DOD electronic health record platform rolled out to 11 East Coast clinics

Defense contractor Leidos said Monday that it has delivered the system to 12,000 clinicians as part of the latest deployment.
A banner marking Fairchild's 92nd Medical Group as an initial testing site for Military Health System Genesis. (U.S. Air Force photo/Airman 1st Class Lawrence Sena)

The Department of Defense’s electronic health records system MHS Genesis has been implemented at 11 additional military health clinics.

The system, which uses Oracle Cerner Corp.’s Millennium platform, has been deployed to military treatment facilities in Connecticut, Delaware, Maine, New Jersey, New York, Rhode Island, New Hampshire and Virginia, according to defense contractor Leidos.

Defense contractor Leidos announced Monday that it had delivered the system to 12,000 clinicians as part of the latest deployment.

MHS Genesis, which is the Pentagon’s electronic health record system, was developed in 2015 by the Leidos Partnership of Defense Health (LPDH) group of federal contractors, which consists of Leidos, Oracle Cerner Corp., Accenture, Henry Schein One and about 35 supporting businesses.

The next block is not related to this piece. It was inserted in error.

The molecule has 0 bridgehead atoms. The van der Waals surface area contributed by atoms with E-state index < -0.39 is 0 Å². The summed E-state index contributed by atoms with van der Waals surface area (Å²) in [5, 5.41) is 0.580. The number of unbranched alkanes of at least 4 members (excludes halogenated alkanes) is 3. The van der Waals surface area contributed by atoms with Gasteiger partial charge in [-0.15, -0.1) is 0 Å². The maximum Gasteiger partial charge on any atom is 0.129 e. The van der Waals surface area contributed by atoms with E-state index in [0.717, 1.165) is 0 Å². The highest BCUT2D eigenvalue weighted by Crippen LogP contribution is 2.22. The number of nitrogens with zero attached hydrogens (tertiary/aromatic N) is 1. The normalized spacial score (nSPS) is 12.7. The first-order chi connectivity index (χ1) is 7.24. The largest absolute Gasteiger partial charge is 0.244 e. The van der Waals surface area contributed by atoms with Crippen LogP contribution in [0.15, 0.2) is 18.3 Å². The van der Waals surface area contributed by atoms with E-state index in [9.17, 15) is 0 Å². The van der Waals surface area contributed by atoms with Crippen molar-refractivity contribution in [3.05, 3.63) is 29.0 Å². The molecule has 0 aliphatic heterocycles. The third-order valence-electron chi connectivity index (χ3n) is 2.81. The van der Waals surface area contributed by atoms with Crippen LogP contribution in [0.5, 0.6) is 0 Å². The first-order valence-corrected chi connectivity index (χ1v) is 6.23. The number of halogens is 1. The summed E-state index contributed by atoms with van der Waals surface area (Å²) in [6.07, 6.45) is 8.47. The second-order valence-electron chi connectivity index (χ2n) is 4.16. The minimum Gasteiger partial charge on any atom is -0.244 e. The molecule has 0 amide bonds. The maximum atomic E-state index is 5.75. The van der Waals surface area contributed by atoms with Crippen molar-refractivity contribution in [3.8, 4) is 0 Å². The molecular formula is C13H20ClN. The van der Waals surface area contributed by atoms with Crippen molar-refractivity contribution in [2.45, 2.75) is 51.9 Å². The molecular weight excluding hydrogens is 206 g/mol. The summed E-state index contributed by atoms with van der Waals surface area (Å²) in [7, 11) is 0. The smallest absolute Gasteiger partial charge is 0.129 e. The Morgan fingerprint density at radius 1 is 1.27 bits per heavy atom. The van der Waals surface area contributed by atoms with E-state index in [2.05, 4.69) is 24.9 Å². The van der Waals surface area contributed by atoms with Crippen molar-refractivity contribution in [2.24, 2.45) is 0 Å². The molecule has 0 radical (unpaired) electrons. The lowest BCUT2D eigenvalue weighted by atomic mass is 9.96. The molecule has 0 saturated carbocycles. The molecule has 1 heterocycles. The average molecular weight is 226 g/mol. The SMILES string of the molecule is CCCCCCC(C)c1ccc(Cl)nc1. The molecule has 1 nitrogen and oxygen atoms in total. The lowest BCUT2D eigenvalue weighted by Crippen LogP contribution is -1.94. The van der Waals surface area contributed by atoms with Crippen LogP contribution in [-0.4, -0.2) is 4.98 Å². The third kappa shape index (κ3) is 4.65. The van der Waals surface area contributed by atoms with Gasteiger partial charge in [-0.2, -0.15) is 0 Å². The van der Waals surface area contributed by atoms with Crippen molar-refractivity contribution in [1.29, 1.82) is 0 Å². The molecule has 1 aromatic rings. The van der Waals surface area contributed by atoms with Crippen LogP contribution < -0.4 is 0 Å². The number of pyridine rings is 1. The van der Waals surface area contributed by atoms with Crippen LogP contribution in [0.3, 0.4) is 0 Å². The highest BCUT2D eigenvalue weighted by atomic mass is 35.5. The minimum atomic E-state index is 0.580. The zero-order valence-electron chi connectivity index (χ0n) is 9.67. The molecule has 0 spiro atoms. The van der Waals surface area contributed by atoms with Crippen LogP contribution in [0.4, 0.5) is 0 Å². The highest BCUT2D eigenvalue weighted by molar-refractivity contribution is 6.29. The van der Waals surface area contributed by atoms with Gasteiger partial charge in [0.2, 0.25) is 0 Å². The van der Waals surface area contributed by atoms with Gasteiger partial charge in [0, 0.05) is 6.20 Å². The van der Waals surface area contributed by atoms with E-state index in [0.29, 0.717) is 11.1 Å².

Since then, it has provided program management and technical expertise to the Program Executive Office Defense Healthcare Management Systems (PEO DHMS).

MHS Genesis currently operates at over 2,200 locations and holds the records of at least 6.1 million Defense Department personnel.

Commenting on the latest deployment, Leidos Health Group President Liz Porter said: “With each deployment, our team is continuing to expand both scalability and capacity … [w]e will continue to roll out new capabilities to meet customer demand.”

Last June, Pentagon officials said they remained confident that deployments of the electronic health records platform would stay on track, and that MHS Genesis would be fully deployed by the end of 2023.

The continued rollout of the Department of Defense platform comes despite continued issues with the Department of Veterans Affairs’ version of the Oracle Cerner system. Last month, Republican lawmakers proposed legislation that would either require substantial modification of the VA’s EHR modernization program or scrap the program entirely.

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